Saturday, September 4, 2010

Heroes of the World: Legend of the Earth Conduit #1 & 2

Written by Vincent Galvez
Art by Joe Bonsu and Mark Williams

I'm a big fan of the work done by the Heroes of the World guys.  They are running a business that can pretty much only exist in a city like Toronto.  They design super heroes for a living - a team of four for every country on the planet.  Their designs are wonderful.  All of their teams are built on a family model (think The Incredibles), with an adult male and female, and a juvenile male and female.  It's a simple approach, which then gets modified based on design elements from the countries flag, symbols associated with that country, and sometimes cultural stereotypes (one of the Canadian heroes uses a hockey stick with metal blades).  Their work is a lot of fun, and quite inclusive.  I have seen kids from usually underrepresented or negatively portrayed countries look at their work with awe.

And now the guys at Heroes of the World have a couple of comics under their belt.  The comics are a fun read, but definitely not my usual thing.  The stories are modeled on manga, video games, and 80s cartoons like GI Joe.  In the comics, all of these superhero teams are part of UNITE, a global protection organization, designed to keep the world safe from the forces of FIST.  The teams of UNITE are run by the Journeymen (the singular of which is somehow still Journeymen), and they seem to have a complex training system that involves three-year windows, battle challenges, the use of a world guide, and, of course, legendary prophecy concerning something called the Earth Conduit.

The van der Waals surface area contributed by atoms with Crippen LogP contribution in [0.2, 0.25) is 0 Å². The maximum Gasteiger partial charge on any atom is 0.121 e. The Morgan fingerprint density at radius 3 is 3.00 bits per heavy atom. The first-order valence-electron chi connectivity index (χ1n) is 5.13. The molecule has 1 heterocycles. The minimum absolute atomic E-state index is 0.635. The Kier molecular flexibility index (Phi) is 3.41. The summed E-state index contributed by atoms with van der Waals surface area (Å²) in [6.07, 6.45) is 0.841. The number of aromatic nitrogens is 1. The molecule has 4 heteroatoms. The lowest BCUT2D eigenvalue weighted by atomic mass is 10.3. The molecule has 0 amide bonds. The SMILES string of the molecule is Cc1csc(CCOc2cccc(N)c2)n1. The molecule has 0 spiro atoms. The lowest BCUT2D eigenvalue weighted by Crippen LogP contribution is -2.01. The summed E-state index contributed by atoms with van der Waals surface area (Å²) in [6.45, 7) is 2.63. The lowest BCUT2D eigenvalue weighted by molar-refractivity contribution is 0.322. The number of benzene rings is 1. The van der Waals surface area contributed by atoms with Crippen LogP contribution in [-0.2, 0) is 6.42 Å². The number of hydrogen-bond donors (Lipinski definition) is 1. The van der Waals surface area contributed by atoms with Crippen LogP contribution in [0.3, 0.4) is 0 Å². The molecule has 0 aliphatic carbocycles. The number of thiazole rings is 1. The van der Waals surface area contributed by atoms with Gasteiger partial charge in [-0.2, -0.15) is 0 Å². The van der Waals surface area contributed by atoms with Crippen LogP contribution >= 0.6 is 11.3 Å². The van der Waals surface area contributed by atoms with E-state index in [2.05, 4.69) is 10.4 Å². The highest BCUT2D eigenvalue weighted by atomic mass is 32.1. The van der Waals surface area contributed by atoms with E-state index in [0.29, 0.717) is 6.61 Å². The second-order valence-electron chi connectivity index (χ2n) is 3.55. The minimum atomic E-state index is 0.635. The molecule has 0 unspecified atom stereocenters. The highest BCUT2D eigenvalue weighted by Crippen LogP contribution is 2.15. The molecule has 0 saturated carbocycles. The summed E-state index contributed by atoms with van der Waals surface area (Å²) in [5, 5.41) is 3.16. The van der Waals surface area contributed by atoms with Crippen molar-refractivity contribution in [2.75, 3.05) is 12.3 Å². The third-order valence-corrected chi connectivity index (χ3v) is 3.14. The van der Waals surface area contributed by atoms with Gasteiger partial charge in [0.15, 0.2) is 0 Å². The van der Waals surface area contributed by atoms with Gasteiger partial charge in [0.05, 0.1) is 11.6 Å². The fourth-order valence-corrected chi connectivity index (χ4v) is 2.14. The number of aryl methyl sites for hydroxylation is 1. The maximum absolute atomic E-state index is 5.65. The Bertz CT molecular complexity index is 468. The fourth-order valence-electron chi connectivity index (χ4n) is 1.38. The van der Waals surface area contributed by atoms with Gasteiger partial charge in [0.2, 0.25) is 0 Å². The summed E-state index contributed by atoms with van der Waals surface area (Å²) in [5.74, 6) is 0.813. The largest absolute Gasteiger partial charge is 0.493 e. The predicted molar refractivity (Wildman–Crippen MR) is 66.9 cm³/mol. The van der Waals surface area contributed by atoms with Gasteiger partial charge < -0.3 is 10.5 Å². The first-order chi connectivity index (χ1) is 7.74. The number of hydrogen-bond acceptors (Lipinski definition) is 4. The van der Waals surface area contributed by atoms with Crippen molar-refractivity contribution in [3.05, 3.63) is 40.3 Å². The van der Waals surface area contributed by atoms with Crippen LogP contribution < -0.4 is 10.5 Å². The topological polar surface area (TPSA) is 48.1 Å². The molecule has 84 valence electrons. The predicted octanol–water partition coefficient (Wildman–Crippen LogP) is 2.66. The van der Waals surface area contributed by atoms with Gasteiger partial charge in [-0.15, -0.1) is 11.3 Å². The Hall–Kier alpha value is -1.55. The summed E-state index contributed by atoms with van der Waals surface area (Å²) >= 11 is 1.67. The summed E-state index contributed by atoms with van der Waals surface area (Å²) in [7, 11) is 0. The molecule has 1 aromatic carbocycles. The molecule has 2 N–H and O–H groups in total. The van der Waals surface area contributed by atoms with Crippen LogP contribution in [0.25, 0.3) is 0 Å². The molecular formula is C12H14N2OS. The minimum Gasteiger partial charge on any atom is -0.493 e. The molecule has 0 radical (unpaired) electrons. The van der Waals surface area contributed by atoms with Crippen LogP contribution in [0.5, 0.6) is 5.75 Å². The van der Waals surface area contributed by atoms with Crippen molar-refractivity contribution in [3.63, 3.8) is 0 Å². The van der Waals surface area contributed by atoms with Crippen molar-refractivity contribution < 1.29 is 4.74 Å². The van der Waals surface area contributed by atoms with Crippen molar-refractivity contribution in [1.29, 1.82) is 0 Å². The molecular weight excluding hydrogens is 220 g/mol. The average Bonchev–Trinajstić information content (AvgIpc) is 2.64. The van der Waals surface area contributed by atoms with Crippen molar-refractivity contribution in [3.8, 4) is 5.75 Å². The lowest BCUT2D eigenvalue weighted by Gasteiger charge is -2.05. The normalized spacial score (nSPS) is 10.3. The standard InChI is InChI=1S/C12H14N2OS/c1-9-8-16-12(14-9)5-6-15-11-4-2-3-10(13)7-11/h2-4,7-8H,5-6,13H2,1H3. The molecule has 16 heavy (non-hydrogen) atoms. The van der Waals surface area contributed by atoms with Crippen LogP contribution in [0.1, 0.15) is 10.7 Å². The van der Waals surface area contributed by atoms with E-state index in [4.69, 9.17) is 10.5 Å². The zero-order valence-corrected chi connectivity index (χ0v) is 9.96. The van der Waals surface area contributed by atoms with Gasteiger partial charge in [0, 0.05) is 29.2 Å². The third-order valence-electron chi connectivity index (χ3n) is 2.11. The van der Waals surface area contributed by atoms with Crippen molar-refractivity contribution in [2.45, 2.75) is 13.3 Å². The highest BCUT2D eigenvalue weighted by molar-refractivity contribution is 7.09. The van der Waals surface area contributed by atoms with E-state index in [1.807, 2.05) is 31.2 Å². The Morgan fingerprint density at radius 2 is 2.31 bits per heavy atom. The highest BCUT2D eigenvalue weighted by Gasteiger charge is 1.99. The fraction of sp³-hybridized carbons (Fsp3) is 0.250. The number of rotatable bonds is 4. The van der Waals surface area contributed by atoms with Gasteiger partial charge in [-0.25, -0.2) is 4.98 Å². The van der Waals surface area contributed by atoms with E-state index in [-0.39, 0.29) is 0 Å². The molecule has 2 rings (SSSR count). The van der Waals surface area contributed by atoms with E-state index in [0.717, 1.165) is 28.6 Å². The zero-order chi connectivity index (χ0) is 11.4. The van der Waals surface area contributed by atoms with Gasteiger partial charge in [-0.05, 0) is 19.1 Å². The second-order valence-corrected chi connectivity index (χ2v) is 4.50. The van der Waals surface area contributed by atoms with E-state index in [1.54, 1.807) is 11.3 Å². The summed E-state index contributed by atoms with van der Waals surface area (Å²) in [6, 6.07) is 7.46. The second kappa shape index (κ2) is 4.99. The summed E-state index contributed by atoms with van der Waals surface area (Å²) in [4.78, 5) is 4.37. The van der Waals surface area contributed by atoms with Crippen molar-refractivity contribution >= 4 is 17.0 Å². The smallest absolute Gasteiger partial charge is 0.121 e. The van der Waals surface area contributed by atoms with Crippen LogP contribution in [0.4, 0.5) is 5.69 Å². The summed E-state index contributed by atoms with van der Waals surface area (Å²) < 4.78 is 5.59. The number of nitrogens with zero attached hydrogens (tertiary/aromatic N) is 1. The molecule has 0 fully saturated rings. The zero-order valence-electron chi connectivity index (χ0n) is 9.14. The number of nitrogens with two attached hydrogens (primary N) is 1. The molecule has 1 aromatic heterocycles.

The villains have been in hiding for some twenty years (not that UNITE stood down at all), but have now returned just as a young boy named Oreh Gaia fails his trials and is not sure if he can ever become a Journeymen.  Of course, he's the Earth Conduit, but no one knows that yet.

The art is as manga-inspired as the story, and is quite cute.  This story has a nice flow to it, and an internal logic that, while I couldn't understand it, would appeal to kids with a lot of video game experience.  The folk at Heroes of the World should be commended for the fine work they do, and the slightly amateurish nature of their comic (offset by very nice production values) should be overlooked.

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